Our reasons for choosing a recurring donation are twofold--one is that we believe it is more respectful--we don’t want to harass our supporters with more and more asks, we don't want more money or more 'donate here' links on endless mass emails. We all desire simplicity.  Also, it gives us a more clear idea of our cashflow situation so we can budget responsibly.

This way of fundraising is exciting for several reasons.

Dance is never supported by ticket sales.  A friend of mine, Charles Slender, once calculated that if tickets were going to pay for production costs, they’d be $262 each, rather than $20.  So in the world of dance, we’re always looking for other ways to support the work.  Usually, that means asking for money from wealthy (and therefore powerful) folks--foundations, friends and family.

But what happens to art when it’s made to garner support from those in power?  What small compromises need to be made to appeal to them?  We’ve noticed that kind of art is often more athletic than intimate, more clean than chaotic, dancers are younger and skinnier, and choreographers are white men as often as not.  Ick.  We want to cut that cord and make work that reflects who’s in the field and who’s in the room, art that is empowering and beautiful and rich.

At the same time, what happens to art when a larger community of folks are invested in it?  We want to invite ALL kinds of thinkers to be involved in our creation process.  Dancers, musicians, waiters, techies, nurses, doctors, artists, parents.  Yes yes and yes!  What can we make together?  There’s nothing more refreshing than going to see art with my friends who are not enmeshed in the art world...they have clear eyes and sharp minds to bring new perspective to the work.

Another really positive thing about this fundraising model is that it frees up our time to do the dancing--rather than continually launching new fundraising campaigns, more Kickstarters and writing more grants.  Even though we have the incredible privilege of spreading out the administrative load among all 7 of us, it’s still a ton of work...and we’ll have plenty to do even when this fundraising campaign takes off!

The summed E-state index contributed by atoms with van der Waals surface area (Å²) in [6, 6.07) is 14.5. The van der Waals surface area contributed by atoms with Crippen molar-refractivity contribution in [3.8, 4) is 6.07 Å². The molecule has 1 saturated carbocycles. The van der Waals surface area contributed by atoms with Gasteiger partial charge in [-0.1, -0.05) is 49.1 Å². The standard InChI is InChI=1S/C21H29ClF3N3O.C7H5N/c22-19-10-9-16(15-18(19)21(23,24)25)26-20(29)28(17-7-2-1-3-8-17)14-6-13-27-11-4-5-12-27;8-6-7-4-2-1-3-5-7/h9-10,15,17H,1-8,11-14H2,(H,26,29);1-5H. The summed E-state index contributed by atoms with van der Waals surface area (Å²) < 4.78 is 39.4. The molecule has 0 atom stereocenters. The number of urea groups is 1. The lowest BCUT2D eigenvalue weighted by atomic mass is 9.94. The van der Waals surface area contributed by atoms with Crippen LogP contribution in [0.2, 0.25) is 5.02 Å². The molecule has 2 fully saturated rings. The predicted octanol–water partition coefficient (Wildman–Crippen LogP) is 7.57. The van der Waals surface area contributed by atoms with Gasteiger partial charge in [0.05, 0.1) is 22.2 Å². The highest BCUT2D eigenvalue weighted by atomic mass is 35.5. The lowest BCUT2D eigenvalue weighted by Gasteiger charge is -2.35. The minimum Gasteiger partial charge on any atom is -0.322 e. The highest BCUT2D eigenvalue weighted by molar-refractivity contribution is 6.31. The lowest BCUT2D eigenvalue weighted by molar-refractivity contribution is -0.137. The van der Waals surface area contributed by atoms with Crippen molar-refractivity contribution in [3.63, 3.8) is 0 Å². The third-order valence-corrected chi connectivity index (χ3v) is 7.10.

Our plan is to roll out our campaign in 2 phases--we’ll have a silent phase where we ask friends and family to join our Board.  Then we’ll have a public launch--using social media to spread the word, contacting local businesses and more distant acquaintances and likely getting some press coverage as well.

So--this evening...we’d love for you to vote for our project.  If we win this grant, we’ll use the funds as the foundation of the public phase of our campaign.  We’ll have the resources to make an excellent and professional, clever and sincere video inspiring folks to join our Board of Protectors--something that will go VIRAL ; )  And we’ll be able to invest in some genuinely appealing Board sign-up thank you gifts.  But honestly, as much as we’d appreciate your vote this evening, what we’d like is for you to join our Board.  If you’re inspired by what we’re doing, if you’re excited about art made by all of us and for all of us, powerful and exciting and mature and joyful, then join us!  Re-create dance with vîv!

Boom.  Thank you.

magic - we've got it

OUROBOROS(8) premiered last weekend!  It was wonderful to finally share the dance we’ve worked so hard on, and the piece itself felt very different from other work I’ve done.  This dance, born out of vîv’s collective desire, financed through the generosity of our friends and supporters, and made by one of my bucket-list choreographers has some magic in it.

 

My brilliant, non-dancer friend Lieva had this to say about it, “I’ve never before seen more than two people feel like one organism.  Even as I was experiencing it, I had no idea how it was being done.  It felt like you were propriocepting each other--all your interactions were more like a body interacting with itself than another body.”

 

How did we create that collective consciousness?  OUROBOROS(8) sources imagery of the snake eating its own tail--how did we as a group become that snake so fully?

 

The structure of our process is a huge factor.  For those of you who are new to vîv, the short story is that rather than waiting for our dream dance job, vîv decide to take action and commission the work that we want to perform.  That simple shift of power changed so much!